The first attribute passed to the classes defined in browser.html is either a string, another instance of a class, or an iterator on such elements.

Here we use a Python generator expression to include several headers (TH) in the first row (TR) of the table, and the same for the table cells (TD) in the next rows.

clear() is a method that removes all the element contents.


    

We build the dropdown menu by a SELECT element, using a generator expression with the OPTION elements displayed in the menu.

When the user changes the selected option in the menu, the event "change" is triggered on the SELECT box. This is done in the line

    dropdown.bind("change", show)
    

In function show(event), event.target is the element itself.

A SELECT element has an attribute selectedIndex, the rank of the selected item in the list of options, available by its attribute options. The OPTION element itself has an attribute value, here the option text.


    

We start by importing the module math, the same as in the Python standard distribution.

Canvas is an API for drawing geometric forms in the page. The examples on the MDN pages are written in Javascript but can be easily translated for Brython.




    


    

We have seen how to get an element by its id : document[element_id]. Here, document["zone13"] is the bordered box at the right of the button.

The method get(selector=css_selector) provides a way to select elements based on the CSS selector syntax. Passing the name of a tag returns a list of all the elements with this tag ; passing .zone returns a list of all the elements whose attribute class is set to "zone".


    

transform is another attribute of style that can make changes to the element, including a rotation by a specified angle.


    

The browser window provides 2 functions to start and stop an animation : requestAnimationFrame and cancelAnimationFrame.

When the user clicks on the button, the animation is started by calling the function animloop with an arbitrary argument. window.requestAnimationFrame, called with the function itself as argument, returns a reference to the animation. The drawing function, render() is called ; the loop is then executed repeatedly under the control of the animation loop.

In render(), to put the element at a specific location, we use another transform function, translate(x, y). The moving element bounces, and its shape changes, when its position reaches the box borders.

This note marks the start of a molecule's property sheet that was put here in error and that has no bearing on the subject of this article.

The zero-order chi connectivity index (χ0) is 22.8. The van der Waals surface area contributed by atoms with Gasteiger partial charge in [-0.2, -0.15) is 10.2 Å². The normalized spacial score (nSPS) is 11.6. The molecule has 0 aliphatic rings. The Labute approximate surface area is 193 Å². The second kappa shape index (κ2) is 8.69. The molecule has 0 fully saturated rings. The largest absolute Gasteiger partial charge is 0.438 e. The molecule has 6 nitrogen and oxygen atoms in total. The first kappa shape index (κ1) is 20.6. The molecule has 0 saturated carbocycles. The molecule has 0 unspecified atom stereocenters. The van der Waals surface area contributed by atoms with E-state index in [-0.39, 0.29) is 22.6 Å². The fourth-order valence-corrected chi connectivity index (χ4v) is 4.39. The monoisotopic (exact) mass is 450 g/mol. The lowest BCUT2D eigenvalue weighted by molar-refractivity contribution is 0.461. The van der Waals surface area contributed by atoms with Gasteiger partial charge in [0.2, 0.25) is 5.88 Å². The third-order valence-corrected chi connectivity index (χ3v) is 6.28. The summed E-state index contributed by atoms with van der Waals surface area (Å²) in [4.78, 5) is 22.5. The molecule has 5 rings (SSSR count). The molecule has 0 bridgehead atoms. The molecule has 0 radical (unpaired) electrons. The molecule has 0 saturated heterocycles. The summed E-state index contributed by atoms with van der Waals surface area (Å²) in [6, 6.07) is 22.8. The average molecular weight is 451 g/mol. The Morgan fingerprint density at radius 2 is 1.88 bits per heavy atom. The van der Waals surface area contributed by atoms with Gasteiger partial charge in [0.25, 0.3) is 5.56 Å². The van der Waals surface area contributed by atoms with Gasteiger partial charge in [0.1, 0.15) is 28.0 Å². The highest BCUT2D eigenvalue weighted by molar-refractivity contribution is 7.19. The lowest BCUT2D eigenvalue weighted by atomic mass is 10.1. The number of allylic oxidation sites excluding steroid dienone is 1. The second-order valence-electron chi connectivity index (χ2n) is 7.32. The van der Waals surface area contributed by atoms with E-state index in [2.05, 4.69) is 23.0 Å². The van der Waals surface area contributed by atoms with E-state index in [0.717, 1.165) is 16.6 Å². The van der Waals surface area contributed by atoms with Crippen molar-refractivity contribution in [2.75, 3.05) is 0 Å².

If the user clicks the button again, calling window.cancelAnimationFrame on the animation object stops the animation.

drag me


    

This example uses other mouse events than "click" : "mousedown", "mousemove" and "mouseup".

The mouse position is available by the attributes x, y of the event object.

The position of an element can be changed by defining its attributes left and top.


    

The Storage API allows local storage of key/value pairs.

Notice the use of method elt.closest(tagName) to get the first DOM element with the specified tag name above elt.

The event "change" on the INPUT field is triggered when the field loses focus, if the value has been modified.

Warning: this demo only works if this page (demo.html) is served in http, not https.


    

The module browser.ajax allows sending Ajax calls, ie sending HTTP requests to a URL and handle the reply without having to reload the page.

Here we use a public API that gives the current position of the International Space Station. The callback function complete() is called when the Ajax call has completed ; its argument has an attribute responseText, the response sent by the server. In this case, the API tells us that it's a JSON string. We decode it with the module json of the standard distribution.


    

By default, print() writes message in the browser console window (to open it, do Ctrl+Maj+K on Firefox, Ctrl+Maj+J on Chrome, F12 on IE, etc).

Like in Python, the output can be reset by setting sys.stdout to an object with a method write().


    

Instead of using the XML modules in Python standard library, it's more efficient to use the Web API DOMParser to parse XML documents.


    

Brython provides the modules time and datetime of the standard distribution, but it can also interact with the objects defined by Javascript.

To use such objects, import the module javascript: it is used to get a reference objects defined by the Javascript language.

Because the Javascript object Date is a constructor (ie a function that returns new objects with the syntax var date = new Date()), we create Brython objects with the attribute new.

We then use the attributes of the Javascript instance of Date() such as getFullYear with the usual Python syntax.


    

Similarly, Brython provides the standard Python module re for regular expressions, but it can also use the Javascript RegExp and String classes.